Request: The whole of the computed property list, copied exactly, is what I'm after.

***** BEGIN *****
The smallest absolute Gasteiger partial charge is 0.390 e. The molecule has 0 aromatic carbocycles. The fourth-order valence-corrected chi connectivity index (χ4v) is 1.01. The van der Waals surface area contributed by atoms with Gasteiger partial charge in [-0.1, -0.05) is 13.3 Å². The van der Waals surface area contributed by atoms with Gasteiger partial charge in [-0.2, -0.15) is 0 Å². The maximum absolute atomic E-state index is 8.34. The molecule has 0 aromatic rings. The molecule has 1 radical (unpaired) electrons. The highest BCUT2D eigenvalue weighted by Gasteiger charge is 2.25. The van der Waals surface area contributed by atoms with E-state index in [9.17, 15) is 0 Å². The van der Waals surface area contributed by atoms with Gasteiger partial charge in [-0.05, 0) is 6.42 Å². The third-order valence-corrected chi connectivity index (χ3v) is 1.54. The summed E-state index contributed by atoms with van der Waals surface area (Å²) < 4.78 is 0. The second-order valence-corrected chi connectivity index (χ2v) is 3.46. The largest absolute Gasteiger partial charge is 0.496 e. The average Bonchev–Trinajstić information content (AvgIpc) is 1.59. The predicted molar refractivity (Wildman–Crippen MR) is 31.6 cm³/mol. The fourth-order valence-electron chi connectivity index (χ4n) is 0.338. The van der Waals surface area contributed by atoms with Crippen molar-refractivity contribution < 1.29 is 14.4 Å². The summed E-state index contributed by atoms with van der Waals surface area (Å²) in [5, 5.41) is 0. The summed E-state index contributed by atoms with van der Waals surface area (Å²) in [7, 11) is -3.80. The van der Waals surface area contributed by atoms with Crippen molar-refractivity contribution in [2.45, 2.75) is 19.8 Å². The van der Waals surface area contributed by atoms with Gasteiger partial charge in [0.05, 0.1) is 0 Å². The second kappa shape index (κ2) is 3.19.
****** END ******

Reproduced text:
The smallest absolute Gasteiger partial charge is 0.390 e. The molecule has 0 aromatic carbocycles. The fourth-order valence-corrected chi connectivity index (χ4v) is 1.01. The van der Waals surface area contributed by atoms with Gasteiger partial charge in [-0.1, -0.05) is 13.3 Å². The van der Waals surface area contributed by atoms with Gasteiger partial charge in [-0.2, -0.15) is 0 Å². The maximum absolute atomic E-state index is 8.34. The molecule has 0 aromatic rings. The molecule has 1 radical (unpaired) electrons. The highest BCUT2D eigenvalue weighted by Gasteiger charge is 2.25. The van der Waals surface area contributed by atoms with E-state index in [9.17, 15) is 0 Å². The van der Waals surface area contributed by atoms with Gasteiger partial charge in [-0.05, 0) is 6.42 Å². The third-order valence-corrected chi connectivity index (χ3v) is 1.54. The summed E-state index contributed by atoms with van der Waals surface area (Å²) < 4.78 is 0. The second-order valence-corrected chi connectivity index (χ2v) is 3.46. The largest absolute Gasteiger partial charge is 0.496 e. The average Bonchev–Trinajstić information content (AvgIpc) is 1.59. The predicted molar refractivity (Wildman–Crippen MR) is 31.6 cm³/mol. The fourth-order valence-electron chi connectivity index (χ4n) is 0.338. The van der Waals surface area contributed by atoms with Crippen molar-refractivity contribution < 1.29 is 14.4 Å². The summed E-state index contributed by atoms with van der Waals surface area (Å²) in [5, 5.41) is 0. The summed E-state index contributed by atoms with van der Waals surface area (Å²) in [7, 11) is -3.80. The van der Waals surface area contributed by atoms with Crippen molar-refractivity contribution in [2.45, 2.75) is 19.8 Å². The van der Waals surface area contributed by atoms with Gasteiger partial charge in [0.05, 0.1) is 0 Å². The second kappa shape index (κ2) is 3.19.